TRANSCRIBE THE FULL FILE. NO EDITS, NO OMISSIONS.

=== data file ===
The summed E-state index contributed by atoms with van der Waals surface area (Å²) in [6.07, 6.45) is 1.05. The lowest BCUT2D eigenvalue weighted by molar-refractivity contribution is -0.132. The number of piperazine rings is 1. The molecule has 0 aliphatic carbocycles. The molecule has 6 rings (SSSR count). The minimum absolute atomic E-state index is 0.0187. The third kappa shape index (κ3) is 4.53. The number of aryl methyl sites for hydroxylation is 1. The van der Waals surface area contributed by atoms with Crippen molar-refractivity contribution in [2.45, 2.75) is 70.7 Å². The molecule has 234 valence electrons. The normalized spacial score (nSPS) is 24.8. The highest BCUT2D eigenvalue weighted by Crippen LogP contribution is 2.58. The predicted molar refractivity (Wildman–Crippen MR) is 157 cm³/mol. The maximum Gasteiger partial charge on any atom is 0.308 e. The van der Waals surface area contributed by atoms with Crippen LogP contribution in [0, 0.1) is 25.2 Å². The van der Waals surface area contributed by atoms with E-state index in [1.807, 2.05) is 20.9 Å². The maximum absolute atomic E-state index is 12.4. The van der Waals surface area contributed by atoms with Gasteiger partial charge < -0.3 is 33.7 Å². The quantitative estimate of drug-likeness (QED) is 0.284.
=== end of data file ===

The summed E-state index contributed by atoms with van der Waals surface area (Å²) in [6.07, 6.45) is 1.05. The lowest BCUT2D eigenvalue weighted by molar-refractivity contribution is -0.132. The number of piperazine rings is 1. The molecule has 0 aliphatic carbocycles. The molecule has 6 rings (SSSR count). The minimum absolute atomic E-state index is 0.0187. The third kappa shape index (κ3) is 4.53. The number of aryl methyl sites for hydroxylation is 1. The van der Waals surface area contributed by atoms with Crippen molar-refractivity contribution in [2.45, 2.75) is 70.7 Å². The molecule has 234 valence electrons. The normalized spacial score (nSPS) is 24.8. The highest BCUT2D eigenvalue weighted by Crippen LogP contribution is 2.58. The predicted molar refractivity (Wildman–Crippen MR) is 157 cm³/mol. The maximum Gasteiger partial charge on any atom is 0.308 e. The van der Waals surface area contributed by atoms with Crippen LogP contribution in [0, 0.1) is 25.2 Å². The van der Waals surface area contributed by atoms with E-state index in [1.807, 2.05) is 20.9 Å². The maximum absolute atomic E-state index is 12.4. The van der Waals surface area contributed by atoms with Gasteiger partial charge < -0.3 is 33.7 Å². The quantitative estimate of drug-likeness (QED) is 0.284.